WebSci '16: Proceedings of the 8th ACM Conference on Web Science
Welcome to the ACM Web Science 2016 Conference. This is the 8th conference of the series and the 6th to be sponsored by ACM through the Special Interest Group on Hypertext, Hypermedia and the Web (SIGWEB). The Conference continues to acknowledge the centrality of the Web as a socially constructed artifact, focusing on the study of information networks, social communities, organizations, applications, and policies that shape and are shaped by theWeb. The conference provides a unique forum for researchers from different backgrounds, with most papers adopting perspectives that bridge between two (or more) disciplines like computer science, economics, education, information science, law, library science, political science and other social sciences, thus fostering and supporting a thriving interdisciplinary community of Web Science.
This paper provides mapping of ethnic themes and topics associated with the Caucasus on social networking site VKontakte popular in Eurasia. We collected data on virtual communities associated with major ethnic (Armenian, Georgian and Azerbaijani) and supra-ethnic ("Pan-Caucasian") groups. We combine network analysis (based on group co-membership) with LDA topic modeling (based on posts) to identify the ideologies and cultural features which unite and divide virtual Caucasus. The gap between warring nations is bridged by Pan-Caucasian virtual groups with no political ideology.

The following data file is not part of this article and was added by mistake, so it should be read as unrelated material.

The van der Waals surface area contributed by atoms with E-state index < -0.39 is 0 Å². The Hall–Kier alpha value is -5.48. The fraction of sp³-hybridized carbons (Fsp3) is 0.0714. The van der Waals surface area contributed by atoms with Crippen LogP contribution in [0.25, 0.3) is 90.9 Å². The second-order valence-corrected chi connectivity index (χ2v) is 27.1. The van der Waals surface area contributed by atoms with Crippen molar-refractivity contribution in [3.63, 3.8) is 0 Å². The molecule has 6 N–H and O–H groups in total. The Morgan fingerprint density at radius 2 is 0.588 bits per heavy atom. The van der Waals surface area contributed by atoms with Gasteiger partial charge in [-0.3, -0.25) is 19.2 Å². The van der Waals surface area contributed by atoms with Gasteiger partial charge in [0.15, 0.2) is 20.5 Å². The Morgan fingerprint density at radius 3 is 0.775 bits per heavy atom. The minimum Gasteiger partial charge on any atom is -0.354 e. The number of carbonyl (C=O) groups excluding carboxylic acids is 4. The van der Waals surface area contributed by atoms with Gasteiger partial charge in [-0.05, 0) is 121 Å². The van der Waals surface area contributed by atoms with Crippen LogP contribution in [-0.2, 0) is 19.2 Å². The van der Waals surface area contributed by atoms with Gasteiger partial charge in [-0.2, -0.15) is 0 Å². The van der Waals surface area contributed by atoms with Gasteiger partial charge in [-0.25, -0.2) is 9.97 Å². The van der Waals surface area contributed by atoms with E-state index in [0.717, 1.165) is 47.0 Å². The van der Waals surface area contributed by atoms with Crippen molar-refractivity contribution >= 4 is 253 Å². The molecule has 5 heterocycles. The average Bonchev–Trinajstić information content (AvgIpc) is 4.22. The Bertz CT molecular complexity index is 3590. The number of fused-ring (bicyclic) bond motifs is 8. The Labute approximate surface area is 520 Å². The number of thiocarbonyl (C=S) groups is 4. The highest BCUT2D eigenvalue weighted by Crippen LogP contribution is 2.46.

This paper presents the results of our study of educational migration flows between Russian Federation and China. Using data from the most popular among Russian-speakers Social Networking Site VK, we explore "digital footprints" of migration, analyzing the factors influencing the size of migration flows from different Russian cities to China. We take into account different groups of parameters, in particular, geographic proximity of a city to China and to Russian educational centers, institutional presence of China, and Chinese web presence in the particular city. Resulting conditional inference tree with the relative number of educational migrants from each city as the outcome has R2 = .86
This paper is concerned with online communication of apartment buildings' residents on general purpose social networking site (SNS) VKontakte (VK), focusing on how groups' participants use instruments of SNS to separate place-based discussions and participation in wider community initiatives. With the help of topic modeling algorithm LDA, we analyzed posts collected from online groups related to apartment complexes in Saint-Petersburg to reveal differences of communication in open groups and restricted access groups. We also looked at overlaps between local groups of apartment buildings and city-wide movements. Our study shows that inside SNS there is a functional differentiation between restricted access groups and open groups, which have different audiences and communicative strategies. Restricted access (private) groups play an important role in the formation of neighbors' communities of trust and, supposedly, can be useful substitutes of face-to-face interaction for people moving into new buildings. Open (public) groups function as public forums for fostering neighbors' cooperation and attracting attention of broader public to local issues and conflicts.